African American suffragist supported troops in WWI YWCA
By Kathy Coker
via the Richmond Public Library (VA) web site
In preparation for Black History Month, I did a little research and uncovered some fascinating people like Addie Waites Hunton, an African American suffragist, activist, writer, political organizer, and educator.
Born in Norfolk on June 11, 1866, Addie D. Waites lost her mother as a child and then moved to Boston to be raised by a maternal aunt. She was the first black woman to graduate from Philadelphia’s Spencerian College of Commerce. Waites then moved to Normal, Alabama, where she taught at the State Normal and Agricultural College (now Alabama Agricultural and Mechanical University).
Marriage and Early Civic Work
In July 1893, she married William Alphaeus Hunton, who had come to Norfolk in 1888 to found and become secretary of a Young Men’s Christian Association for Negro youth. During the first years of her marriage, Hunton worked full time and also was her husband’s secretary. She became a member of the National Association of Colored Women, attending the 1895 founding convention in Boston as a delegate from the Woman’s League of Richmond.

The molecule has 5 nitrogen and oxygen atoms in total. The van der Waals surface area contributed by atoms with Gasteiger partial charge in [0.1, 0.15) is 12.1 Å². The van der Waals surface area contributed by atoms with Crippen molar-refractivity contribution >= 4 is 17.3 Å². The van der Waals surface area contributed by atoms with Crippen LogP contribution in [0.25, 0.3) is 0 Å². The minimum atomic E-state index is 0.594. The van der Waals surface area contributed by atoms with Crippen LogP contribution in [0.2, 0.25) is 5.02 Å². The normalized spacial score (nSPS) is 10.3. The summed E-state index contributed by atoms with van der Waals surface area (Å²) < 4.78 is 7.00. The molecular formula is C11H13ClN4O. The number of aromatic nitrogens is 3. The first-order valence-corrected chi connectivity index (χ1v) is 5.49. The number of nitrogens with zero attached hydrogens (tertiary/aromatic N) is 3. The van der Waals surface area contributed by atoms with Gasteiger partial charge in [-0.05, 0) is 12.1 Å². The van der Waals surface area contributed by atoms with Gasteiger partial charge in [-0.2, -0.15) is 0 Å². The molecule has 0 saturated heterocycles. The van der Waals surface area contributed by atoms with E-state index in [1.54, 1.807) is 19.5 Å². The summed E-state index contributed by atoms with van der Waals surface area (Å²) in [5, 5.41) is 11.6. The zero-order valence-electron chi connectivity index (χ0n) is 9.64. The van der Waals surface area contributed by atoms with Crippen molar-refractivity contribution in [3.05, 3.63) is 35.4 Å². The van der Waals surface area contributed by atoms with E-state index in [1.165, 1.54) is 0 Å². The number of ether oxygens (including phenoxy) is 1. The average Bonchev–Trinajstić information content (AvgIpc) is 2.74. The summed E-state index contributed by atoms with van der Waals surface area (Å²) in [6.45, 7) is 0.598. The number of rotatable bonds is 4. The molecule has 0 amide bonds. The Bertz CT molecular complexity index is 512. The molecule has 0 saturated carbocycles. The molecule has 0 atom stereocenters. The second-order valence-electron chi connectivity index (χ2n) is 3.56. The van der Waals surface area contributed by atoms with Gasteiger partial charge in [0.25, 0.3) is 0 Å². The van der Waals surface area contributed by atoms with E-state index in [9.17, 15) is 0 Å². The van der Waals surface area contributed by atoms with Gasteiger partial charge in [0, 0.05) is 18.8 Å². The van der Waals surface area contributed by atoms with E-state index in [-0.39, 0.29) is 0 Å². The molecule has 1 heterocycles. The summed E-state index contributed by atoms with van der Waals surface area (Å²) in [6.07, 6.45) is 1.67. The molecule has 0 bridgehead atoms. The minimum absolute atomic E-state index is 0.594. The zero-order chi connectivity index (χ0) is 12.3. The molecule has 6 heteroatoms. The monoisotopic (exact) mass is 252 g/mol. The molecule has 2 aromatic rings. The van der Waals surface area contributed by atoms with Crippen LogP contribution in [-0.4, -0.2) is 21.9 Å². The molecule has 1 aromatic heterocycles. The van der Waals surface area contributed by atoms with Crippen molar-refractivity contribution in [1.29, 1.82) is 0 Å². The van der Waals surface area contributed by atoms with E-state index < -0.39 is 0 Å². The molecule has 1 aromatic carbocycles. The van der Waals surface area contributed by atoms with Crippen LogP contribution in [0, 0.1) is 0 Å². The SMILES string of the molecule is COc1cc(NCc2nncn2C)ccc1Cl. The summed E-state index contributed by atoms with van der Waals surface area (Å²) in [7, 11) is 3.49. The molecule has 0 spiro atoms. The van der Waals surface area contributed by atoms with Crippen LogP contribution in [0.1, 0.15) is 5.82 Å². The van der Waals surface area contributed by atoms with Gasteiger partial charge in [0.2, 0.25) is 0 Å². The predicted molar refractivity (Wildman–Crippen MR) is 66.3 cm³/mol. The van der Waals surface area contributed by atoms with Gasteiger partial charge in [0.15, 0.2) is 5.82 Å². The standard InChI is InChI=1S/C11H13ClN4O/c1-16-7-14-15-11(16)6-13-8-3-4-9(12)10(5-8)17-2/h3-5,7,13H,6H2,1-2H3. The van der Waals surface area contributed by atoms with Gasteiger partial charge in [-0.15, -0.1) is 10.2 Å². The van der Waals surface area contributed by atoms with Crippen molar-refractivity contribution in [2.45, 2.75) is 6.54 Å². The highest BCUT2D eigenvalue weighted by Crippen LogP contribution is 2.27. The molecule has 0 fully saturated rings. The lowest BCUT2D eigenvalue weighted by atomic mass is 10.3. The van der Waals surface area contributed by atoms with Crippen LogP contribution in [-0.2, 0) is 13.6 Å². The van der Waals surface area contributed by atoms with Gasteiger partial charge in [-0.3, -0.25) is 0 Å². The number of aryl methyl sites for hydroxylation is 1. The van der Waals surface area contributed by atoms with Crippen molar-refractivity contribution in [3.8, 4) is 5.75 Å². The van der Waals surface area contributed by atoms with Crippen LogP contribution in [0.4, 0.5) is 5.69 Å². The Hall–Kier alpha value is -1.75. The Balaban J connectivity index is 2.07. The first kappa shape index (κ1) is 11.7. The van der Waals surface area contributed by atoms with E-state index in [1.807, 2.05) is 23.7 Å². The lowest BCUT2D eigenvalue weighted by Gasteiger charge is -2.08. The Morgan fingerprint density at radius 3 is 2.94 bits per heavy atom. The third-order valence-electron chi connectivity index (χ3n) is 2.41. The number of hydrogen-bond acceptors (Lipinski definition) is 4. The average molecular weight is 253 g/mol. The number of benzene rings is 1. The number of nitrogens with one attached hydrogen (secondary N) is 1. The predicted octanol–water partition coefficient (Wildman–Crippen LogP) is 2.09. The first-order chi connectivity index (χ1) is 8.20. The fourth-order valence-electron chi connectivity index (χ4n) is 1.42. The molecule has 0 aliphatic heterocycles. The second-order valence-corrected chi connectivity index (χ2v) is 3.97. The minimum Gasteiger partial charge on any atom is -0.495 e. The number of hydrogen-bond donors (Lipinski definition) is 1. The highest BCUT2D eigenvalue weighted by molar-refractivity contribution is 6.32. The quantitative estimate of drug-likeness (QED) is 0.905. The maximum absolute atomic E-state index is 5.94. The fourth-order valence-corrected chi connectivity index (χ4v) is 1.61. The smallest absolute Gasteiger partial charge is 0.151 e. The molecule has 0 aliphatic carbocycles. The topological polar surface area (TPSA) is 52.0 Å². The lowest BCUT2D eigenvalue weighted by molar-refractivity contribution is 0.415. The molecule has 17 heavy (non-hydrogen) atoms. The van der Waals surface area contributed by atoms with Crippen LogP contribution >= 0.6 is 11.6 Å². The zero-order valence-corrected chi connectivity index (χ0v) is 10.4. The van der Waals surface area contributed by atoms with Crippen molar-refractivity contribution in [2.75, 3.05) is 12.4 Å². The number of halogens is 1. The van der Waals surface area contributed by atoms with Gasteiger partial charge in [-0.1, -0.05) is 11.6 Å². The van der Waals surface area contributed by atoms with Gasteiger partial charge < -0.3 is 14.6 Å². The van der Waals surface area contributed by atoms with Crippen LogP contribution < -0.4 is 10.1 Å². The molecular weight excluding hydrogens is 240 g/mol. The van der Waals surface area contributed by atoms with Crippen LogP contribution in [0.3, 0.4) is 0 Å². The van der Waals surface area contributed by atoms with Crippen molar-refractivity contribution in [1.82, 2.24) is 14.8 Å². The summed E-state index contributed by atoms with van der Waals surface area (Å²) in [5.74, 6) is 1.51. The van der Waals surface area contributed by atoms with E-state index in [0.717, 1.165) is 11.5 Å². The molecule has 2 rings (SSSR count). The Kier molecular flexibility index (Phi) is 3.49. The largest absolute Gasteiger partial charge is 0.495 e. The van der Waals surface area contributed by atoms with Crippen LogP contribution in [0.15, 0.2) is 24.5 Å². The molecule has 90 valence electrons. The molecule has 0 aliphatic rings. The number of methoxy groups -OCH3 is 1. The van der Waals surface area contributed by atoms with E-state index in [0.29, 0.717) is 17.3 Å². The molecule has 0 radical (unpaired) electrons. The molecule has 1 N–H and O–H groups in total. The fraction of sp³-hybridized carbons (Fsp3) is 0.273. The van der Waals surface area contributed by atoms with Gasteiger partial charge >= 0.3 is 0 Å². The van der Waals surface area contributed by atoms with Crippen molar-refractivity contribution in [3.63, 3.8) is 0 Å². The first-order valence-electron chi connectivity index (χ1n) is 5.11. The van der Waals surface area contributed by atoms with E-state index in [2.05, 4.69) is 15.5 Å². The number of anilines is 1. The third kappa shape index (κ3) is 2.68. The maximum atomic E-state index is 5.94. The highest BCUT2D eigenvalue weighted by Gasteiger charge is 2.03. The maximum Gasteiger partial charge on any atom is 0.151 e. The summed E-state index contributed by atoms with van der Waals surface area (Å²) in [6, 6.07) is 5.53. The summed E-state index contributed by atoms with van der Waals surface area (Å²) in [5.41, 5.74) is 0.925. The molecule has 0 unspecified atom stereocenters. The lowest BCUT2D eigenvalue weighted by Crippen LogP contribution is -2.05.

After living in Norfolk and Richmond, in 1899 the Huntons moved to Atlanta, Georgia. She had four children, but only two survived infancy. After the 1906 Atlanta race riot, the family moved to Brooklyn, New York, where the Huntons continued their activism. In 1907, the Young Women’s Christian Association (YWCA) appointed her secretary to work among black Americans. She toured the South and Midwest, attracting prominent black women to the YWCA.
Around August 1902, Hunton addressed The Negro People’s Christian and Educational Congress in Atlanta. Her talk was entitled “A Pure Motherhood: The Basis of Racial Integrity.” She began with:
"This great and unique Congress has rightly discerned the signs of the times inasmuch as it has given due recognition to the women of the race. For, in the discussion of these problems affecting the highest and purest development of our people, the relation of woman to that development cannot be ignored."
Hunton said women had shown their leadership in the church, in social and moral reforms, and in the business world. “To woman is given the sacred and divine trust of developing the germ of life….Upon the Negro woman rests a burden of responsibility peculiar in its demands.” Hunton called upon the “intelligent mothers of the race…to concentrate their efforts… [to] diminish the number of poorly born poorly bred and deformed children…out on the streets….”
From 1906 to 1910, she was a countrywide organizer for the National Association of Colored Women (NACW).
Read the entire article on the Richmond Public Library web site.
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